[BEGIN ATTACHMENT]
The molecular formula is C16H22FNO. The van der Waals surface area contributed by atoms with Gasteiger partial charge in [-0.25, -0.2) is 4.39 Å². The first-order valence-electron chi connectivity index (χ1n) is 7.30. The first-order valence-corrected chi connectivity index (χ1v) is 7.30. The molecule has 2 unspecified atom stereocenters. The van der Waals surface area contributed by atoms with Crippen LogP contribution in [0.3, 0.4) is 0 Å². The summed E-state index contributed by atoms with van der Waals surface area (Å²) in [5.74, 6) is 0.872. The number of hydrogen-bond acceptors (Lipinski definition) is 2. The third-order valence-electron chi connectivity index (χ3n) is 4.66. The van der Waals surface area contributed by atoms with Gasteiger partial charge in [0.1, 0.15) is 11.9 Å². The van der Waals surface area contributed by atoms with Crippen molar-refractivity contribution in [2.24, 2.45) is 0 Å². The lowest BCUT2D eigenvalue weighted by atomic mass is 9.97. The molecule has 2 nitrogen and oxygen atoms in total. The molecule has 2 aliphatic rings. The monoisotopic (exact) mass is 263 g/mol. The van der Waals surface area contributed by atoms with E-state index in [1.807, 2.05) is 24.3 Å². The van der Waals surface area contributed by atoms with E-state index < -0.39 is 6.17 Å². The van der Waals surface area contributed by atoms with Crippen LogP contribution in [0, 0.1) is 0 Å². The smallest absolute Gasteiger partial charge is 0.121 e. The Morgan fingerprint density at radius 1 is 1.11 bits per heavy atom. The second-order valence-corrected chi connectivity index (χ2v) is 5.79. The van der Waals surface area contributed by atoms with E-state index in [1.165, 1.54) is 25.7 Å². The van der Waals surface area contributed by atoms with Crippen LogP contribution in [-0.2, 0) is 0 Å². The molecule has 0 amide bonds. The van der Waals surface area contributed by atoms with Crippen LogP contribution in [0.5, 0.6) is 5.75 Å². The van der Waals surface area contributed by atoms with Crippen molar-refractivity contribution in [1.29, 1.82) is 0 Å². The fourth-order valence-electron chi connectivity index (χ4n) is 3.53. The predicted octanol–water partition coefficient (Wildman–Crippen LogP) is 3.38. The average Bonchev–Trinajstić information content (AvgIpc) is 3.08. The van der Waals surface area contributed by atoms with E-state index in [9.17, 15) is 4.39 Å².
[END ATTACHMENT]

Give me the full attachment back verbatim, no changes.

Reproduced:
The molecular formula is C16H22FNO. The van der Waals surface area contributed by atoms with Gasteiger partial charge in [-0.25, -0.2) is 4.39 Å². The first-order valence-electron chi connectivity index (χ1n) is 7.30. The first-order valence-corrected chi connectivity index (χ1v) is 7.30. The molecule has 2 unspecified atom stereocenters. The van der Waals surface area contributed by atoms with Crippen LogP contribution in [0.3, 0.4) is 0 Å². The summed E-state index contributed by atoms with van der Waals surface area (Å²) in [5.74, 6) is 0.872. The number of hydrogen-bond acceptors (Lipinski definition) is 2. The third-order valence-electron chi connectivity index (χ3n) is 4.66. The van der Waals surface area contributed by atoms with Gasteiger partial charge in [0.1, 0.15) is 11.9 Å². The van der Waals surface area contributed by atoms with Crippen molar-refractivity contribution in [2.24, 2.45) is 0 Å². The lowest BCUT2D eigenvalue weighted by atomic mass is 9.97. The molecule has 2 nitrogen and oxygen atoms in total. The molecule has 2 aliphatic rings. The monoisotopic (exact) mass is 263 g/mol. The van der Waals surface area contributed by atoms with E-state index in [1.807, 2.05) is 24.3 Å². The van der Waals surface area contributed by atoms with E-state index < -0.39 is 6.17 Å². The van der Waals surface area contributed by atoms with Crippen LogP contribution in [0, 0.1) is 0 Å². The smallest absolute Gasteiger partial charge is 0.121 e. The Morgan fingerprint density at radius 1 is 1.11 bits per heavy atom. The second-order valence-corrected chi connectivity index (χ2v) is 5.79. The van der Waals surface area contributed by atoms with E-state index in [1.165, 1.54) is 25.7 Å². The van der Waals surface area contributed by atoms with Crippen LogP contribution in [-0.2, 0) is 0 Å². The molecule has 0 amide bonds. The van der Waals surface area contributed by atoms with Crippen LogP contribution in [0.5, 0.6) is 5.75 Å². The van der Waals surface area contributed by atoms with Crippen molar-refractivity contribution in [1.29, 1.82) is 0 Å². The fourth-order valence-electron chi connectivity index (χ4n) is 3.53. The predicted octanol–water partition coefficient (Wildman–Crippen LogP) is 3.38. The average Bonchev–Trinajstić information content (AvgIpc) is 3.08. The van der Waals surface area contributed by atoms with E-state index in [9.17, 15) is 4.39 Å².